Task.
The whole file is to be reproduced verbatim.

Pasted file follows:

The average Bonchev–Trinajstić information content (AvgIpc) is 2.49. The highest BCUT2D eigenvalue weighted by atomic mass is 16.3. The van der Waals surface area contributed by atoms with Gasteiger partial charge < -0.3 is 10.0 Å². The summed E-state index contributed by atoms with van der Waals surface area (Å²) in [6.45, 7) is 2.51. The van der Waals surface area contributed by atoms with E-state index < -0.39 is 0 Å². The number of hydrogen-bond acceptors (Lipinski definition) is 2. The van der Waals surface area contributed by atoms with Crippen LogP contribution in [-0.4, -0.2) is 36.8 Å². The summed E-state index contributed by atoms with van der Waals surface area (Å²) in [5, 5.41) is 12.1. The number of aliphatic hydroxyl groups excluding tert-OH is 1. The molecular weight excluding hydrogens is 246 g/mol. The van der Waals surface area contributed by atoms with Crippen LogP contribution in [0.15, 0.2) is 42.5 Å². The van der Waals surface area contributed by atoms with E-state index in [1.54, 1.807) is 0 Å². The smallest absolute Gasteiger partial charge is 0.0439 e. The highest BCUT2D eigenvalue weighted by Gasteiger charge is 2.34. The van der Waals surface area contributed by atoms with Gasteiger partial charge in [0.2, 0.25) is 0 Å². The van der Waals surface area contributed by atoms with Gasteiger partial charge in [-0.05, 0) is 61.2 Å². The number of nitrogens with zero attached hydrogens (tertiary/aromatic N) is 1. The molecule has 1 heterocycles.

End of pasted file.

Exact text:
The average Bonchev–Trinajstić information content (AvgIpc) is 2.49. The highest BCUT2D eigenvalue weighted by atomic mass is 16.3. The van der Waals surface area contributed by atoms with Gasteiger partial charge < -0.3 is 10.0 Å². The summed E-state index contributed by atoms with van der Waals surface area (Å²) in [6.45, 7) is 2.51. The van der Waals surface area contributed by atoms with E-state index < -0.39 is 0 Å². The number of hydrogen-bond acceptors (Lipinski definition) is 2. The van der Waals surface area contributed by atoms with Crippen LogP contribution in [-0.4, -0.2) is 36.8 Å². The summed E-state index contributed by atoms with van der Waals surface area (Å²) in [5, 5.41) is 12.1. The number of aliphatic hydroxyl groups excluding tert-OH is 1. The molecular weight excluding hydrogens is 246 g/mol. The van der Waals surface area contributed by atoms with Crippen LogP contribution in [0.15, 0.2) is 42.5 Å². The van der Waals surface area contributed by atoms with E-state index in [1.54, 1.807) is 0 Å². The smallest absolute Gasteiger partial charge is 0.0439 e. The highest BCUT2D eigenvalue weighted by Gasteiger charge is 2.34. The van der Waals surface area contributed by atoms with Gasteiger partial charge in [0.2, 0.25) is 0 Å². The van der Waals surface area contributed by atoms with Gasteiger partial charge in [-0.05, 0) is 61.2 Å². The number of nitrogens with zero attached hydrogens (tertiary/aromatic N) is 1. The molecule has 1 heterocycles.